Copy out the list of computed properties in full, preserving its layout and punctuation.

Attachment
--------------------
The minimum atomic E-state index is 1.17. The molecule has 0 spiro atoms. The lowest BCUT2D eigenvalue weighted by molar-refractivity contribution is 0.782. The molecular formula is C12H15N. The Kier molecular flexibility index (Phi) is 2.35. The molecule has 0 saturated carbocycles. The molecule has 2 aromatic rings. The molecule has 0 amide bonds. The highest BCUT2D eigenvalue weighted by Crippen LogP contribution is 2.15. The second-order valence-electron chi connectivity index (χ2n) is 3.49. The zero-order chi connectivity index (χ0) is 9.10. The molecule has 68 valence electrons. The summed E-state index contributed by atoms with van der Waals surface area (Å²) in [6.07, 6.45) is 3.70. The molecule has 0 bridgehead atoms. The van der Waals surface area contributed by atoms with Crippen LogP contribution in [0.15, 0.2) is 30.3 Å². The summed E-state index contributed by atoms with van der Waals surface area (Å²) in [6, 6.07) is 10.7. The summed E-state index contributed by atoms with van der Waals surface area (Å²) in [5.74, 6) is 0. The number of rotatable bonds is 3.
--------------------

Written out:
The minimum atomic E-state index is 1.17. The molecule has 0 spiro atoms. The lowest BCUT2D eigenvalue weighted by molar-refractivity contribution is 0.782. The molecular formula is C12H15N. The Kier molecular flexibility index (Phi) is 2.35. The molecule has 0 saturated carbocycles. The molecule has 2 aromatic rings. The molecule has 0 amide bonds. The highest BCUT2D eigenvalue weighted by Crippen LogP contribution is 2.15. The second-order valence-electron chi connectivity index (χ2n) is 3.49. The zero-order chi connectivity index (χ0) is 9.10. The molecule has 68 valence electrons. The summed E-state index contributed by atoms with van der Waals surface area (Å²) in [6.07, 6.45) is 3.70. The molecule has 0 bridgehead atoms. The van der Waals surface area contributed by atoms with Crippen LogP contribution in [0.15, 0.2) is 30.3 Å². The summed E-state index contributed by atoms with van der Waals surface area (Å²) in [6, 6.07) is 10.7. The summed E-state index contributed by atoms with van der Waals surface area (Å²) in [5.74, 6) is 0. The number of rotatable bonds is 3.